Sonny Perdue Needs to Consider the Animals

January 20, 2017

Sonny Perdue Needs to Consider the Animals

By Matt Bershadker, ASPCA CEO

Of all federal cabinet secretaries, none impact the lives of animals more than the Secretary of Agriculture. The U.S. Department of Agriculture (USDA) and its agencies oversee the enforcement of laws and regulations that impact nearly 10 billion animals raised for food in America every year. The USDA also enforces laws and regulations that protect vulnerable animals in puppy mills, zoos, and research labs, and helps bring animal fighting to a long overdue end.

Given this enormous responsibility, we hope President Trump’s recent choice for Secretary of Agriculture, Sonny Perdue, prioritizes the well-being of these animals and builds upon recent animal welfare gains at the USDA. These positive steps include the improvement of animal welfare policies and their enforcement at USDA-Agriculture Research Service facilities across the country (following a 2015 New York Times expose revealing farm animal suffering at the USDA’s U.S. Meat Animal Research Center), supporting and implementing strong regulations to finally put an end to the cruel practice of horse soring, and this week’s encouraging release of a long-awaited set of animal welfare standards for farm animals raised under the organic label.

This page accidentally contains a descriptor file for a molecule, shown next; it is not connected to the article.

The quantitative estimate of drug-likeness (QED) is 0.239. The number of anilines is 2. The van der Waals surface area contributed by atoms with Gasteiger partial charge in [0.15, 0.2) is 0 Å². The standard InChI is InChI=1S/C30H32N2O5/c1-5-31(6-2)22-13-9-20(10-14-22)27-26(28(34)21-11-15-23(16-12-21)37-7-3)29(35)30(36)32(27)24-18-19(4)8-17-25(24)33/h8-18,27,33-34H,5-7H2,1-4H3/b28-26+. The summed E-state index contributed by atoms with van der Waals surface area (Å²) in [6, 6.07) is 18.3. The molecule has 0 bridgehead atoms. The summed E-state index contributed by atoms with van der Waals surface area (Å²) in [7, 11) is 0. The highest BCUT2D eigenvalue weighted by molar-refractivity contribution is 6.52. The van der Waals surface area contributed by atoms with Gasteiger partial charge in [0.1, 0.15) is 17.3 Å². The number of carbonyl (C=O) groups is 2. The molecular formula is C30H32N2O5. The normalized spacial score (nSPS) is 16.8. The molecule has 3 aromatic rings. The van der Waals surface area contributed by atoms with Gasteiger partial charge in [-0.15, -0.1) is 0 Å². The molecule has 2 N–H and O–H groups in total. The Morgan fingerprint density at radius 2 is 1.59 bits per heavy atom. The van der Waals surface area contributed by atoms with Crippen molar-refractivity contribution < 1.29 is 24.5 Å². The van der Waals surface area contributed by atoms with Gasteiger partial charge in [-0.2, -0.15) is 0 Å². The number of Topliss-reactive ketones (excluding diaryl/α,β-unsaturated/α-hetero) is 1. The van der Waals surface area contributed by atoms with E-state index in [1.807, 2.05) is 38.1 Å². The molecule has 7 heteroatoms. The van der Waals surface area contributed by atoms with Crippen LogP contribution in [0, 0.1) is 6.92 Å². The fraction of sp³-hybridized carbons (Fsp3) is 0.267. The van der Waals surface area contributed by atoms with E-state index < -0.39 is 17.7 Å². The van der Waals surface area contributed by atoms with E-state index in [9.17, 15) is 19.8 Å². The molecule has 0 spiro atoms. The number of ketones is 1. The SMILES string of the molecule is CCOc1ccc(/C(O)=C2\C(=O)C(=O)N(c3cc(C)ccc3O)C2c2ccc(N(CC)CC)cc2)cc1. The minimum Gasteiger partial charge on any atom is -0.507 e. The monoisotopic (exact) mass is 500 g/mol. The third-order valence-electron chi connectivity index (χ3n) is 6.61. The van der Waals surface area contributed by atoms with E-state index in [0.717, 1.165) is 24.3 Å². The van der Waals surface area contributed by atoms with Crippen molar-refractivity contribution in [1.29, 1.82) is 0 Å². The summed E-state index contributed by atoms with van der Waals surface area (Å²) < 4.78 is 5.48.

The organic regulations in particular would raise the standards for farm animal treatment to a level these animals deserve and to a degree most consumers want and expect. In recent studies, 97% of organic consumers supported requirements that give animals sufficient outdoor space, which is consistent with these standards. Overall, 74% of Americans have said they would like large food producers to raise animals more humanely.

We appreciate Mr. Perdue’s commitment to animal welfare during his terms as Governor of Georgia, including efforts to make dog fighting a felony and to outlaw the use of gas chambers by animal shelters. We now look forward to working with him and the Department of Agriculture on a variety of other animal welfare touchpoints, including raising the living standards of dogs at commercial breeding facilities, giving meaningful definitions to animal food product labeling claims, ensuring animal welfare at slaughter facilities with thorough inspections, and continuing to halt the establishment of horse slaughter plants in the U.S. —which are opposed by 80% of Americans.

The connections between people and pets are deep and cherished, as are the many ways society benefits from animals of all kinds. So the least we can do for vulnerable animals—especially those of us who wield considerable influence over their welfare—is to always value their lives and qualities of life, as well as work collaboratively toward a future in which industries never victimize or cruelly exploit animals in the name of commerce.

As the nation’s longest-standing and leading animal welfare organization that intervenes on behalf of animals in crisis, we stand ready to help, guide, and work with Mr. Perdue and his staff toward our mutual humane goals and responsibilities.

This piece was originally published in The Hill.